My Own Commander, The Civil War Journal of J. J. Sitton, tells the story in a first person, diary format that describes events exactly how they happened on any given day, often within minutes or hours of the actual occurrence.
J. J. Sitton was born in 1842 and served as a Recruiting Scout for General Sterling Price in the Confederate Army between 1863 and 1865. This 354-page work published by the State Historical Society of Missouri puts into print Sitton’s daily journal that was donated to the State Historical Society by two of Sitton’s direct descendants.
Through Sitton’s lens, we live his life through his daily journal entries. Sometimes his days are lackluster, other days, such as the day he was wounded and captured at Byram’s Ford in October of 1864 during the early days of the Battle of Westport are extremely captivating. Sitton describes in great detail of his being struck by a musket ball, then carted off to a field hospital where Union doctors repeatedly denied Sitton treatment, saying he was too severely wounded to treat and would be dead within a matter of hours anyway. Sitton of course lives through this experience, recounting daily the anguish and agony that existed in the hospital before he was transferred to quarters more befitting of an Officer.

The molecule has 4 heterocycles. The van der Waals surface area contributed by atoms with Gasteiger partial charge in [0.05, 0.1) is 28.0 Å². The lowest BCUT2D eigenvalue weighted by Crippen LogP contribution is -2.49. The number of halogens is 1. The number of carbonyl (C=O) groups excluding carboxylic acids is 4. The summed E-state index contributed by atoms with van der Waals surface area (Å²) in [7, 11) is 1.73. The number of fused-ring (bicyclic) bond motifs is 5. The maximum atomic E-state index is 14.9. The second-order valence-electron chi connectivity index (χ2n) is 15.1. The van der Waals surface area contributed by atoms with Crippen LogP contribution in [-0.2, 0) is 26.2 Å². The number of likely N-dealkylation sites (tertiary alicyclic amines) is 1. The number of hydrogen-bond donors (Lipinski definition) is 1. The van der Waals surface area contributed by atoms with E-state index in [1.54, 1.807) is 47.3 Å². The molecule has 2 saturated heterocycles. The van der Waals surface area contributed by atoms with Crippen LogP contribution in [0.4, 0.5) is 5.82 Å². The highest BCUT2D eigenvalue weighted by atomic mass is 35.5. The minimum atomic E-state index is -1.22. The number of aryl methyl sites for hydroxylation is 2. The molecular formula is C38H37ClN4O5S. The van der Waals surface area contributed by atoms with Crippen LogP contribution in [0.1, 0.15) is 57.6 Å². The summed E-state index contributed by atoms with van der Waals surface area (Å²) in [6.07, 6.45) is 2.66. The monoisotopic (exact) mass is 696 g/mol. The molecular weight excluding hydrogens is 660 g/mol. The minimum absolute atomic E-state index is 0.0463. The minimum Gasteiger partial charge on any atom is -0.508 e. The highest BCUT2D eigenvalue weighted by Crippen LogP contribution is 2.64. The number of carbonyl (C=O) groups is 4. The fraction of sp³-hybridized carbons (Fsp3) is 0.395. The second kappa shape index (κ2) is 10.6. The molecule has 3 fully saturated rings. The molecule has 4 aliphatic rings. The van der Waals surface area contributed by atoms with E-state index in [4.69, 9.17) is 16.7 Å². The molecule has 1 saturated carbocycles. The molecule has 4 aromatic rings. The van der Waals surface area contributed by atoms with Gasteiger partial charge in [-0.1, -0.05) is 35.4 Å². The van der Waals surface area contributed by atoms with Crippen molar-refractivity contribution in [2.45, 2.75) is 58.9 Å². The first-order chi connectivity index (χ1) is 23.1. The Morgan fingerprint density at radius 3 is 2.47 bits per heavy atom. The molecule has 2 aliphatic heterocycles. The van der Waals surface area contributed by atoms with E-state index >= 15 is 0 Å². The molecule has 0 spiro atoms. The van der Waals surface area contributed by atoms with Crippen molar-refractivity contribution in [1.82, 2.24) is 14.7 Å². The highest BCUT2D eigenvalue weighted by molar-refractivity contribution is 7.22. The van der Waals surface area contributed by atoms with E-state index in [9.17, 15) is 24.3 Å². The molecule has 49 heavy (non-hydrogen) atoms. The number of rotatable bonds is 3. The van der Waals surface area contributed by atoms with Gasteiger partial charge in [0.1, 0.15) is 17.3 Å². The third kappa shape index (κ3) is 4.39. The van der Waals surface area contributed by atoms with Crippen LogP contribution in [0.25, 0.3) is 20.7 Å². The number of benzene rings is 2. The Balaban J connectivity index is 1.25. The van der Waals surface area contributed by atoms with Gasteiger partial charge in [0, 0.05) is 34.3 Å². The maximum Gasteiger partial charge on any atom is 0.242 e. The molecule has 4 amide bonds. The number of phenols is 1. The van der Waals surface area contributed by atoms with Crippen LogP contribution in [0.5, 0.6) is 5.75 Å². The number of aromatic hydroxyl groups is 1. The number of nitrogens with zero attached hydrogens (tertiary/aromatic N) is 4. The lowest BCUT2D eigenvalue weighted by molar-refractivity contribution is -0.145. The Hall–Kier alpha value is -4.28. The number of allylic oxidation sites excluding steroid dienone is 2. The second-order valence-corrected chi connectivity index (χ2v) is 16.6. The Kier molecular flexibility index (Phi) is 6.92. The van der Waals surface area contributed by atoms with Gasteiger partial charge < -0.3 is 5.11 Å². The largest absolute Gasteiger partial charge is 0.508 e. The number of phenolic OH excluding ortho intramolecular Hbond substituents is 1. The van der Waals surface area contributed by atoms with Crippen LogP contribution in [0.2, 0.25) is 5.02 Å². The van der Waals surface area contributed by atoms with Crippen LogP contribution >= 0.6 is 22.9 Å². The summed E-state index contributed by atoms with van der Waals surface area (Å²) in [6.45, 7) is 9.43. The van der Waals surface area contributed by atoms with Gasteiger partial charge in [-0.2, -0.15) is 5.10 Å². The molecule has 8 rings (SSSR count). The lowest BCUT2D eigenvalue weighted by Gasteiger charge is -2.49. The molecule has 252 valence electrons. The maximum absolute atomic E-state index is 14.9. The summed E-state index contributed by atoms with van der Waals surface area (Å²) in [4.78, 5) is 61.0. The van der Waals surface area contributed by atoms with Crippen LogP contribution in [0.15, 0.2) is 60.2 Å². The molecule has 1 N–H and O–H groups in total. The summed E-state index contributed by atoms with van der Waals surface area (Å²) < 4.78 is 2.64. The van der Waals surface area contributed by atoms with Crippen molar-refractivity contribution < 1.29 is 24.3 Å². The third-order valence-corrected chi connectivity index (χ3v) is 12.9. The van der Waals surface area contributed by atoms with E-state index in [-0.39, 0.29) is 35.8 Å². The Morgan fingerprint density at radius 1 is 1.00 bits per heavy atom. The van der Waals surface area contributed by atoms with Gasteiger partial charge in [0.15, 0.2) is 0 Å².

William Garret Piston, Professor Emeritus of History at Missouri State University does an excellent job of “setting the table” for the book in terms of times, places and events and the late John F. Bradbury, a noted Missouri Historian and Civil War expert, offers his acknowledgements on the importance of Sitton’s diary to the bigger role Missouri and Arkansas played during the last two years of the Civil War.
My Own Commander is a real life, as it happened, accounting of Sitton’s two-year assignment in southern Missouri and Northern Arkansas and his ride with Sterling Price on his last ditch attempt to make Missouri fall for the Confederacy in 1864.
My Own Commander is probably one of the most compelling books covering the Civil War on the Western Border that I’ve had the pleasure of reading. While most of the historical accounts are told from a third person standpoint with the author telling the reader their version of how events unfolded, complete with implied bias and flourish, in this work, we get real time, first person accounts of the events as they unfolded.
The book is available through the State Historical Society of Missouri’s web site at https://shsmo.org/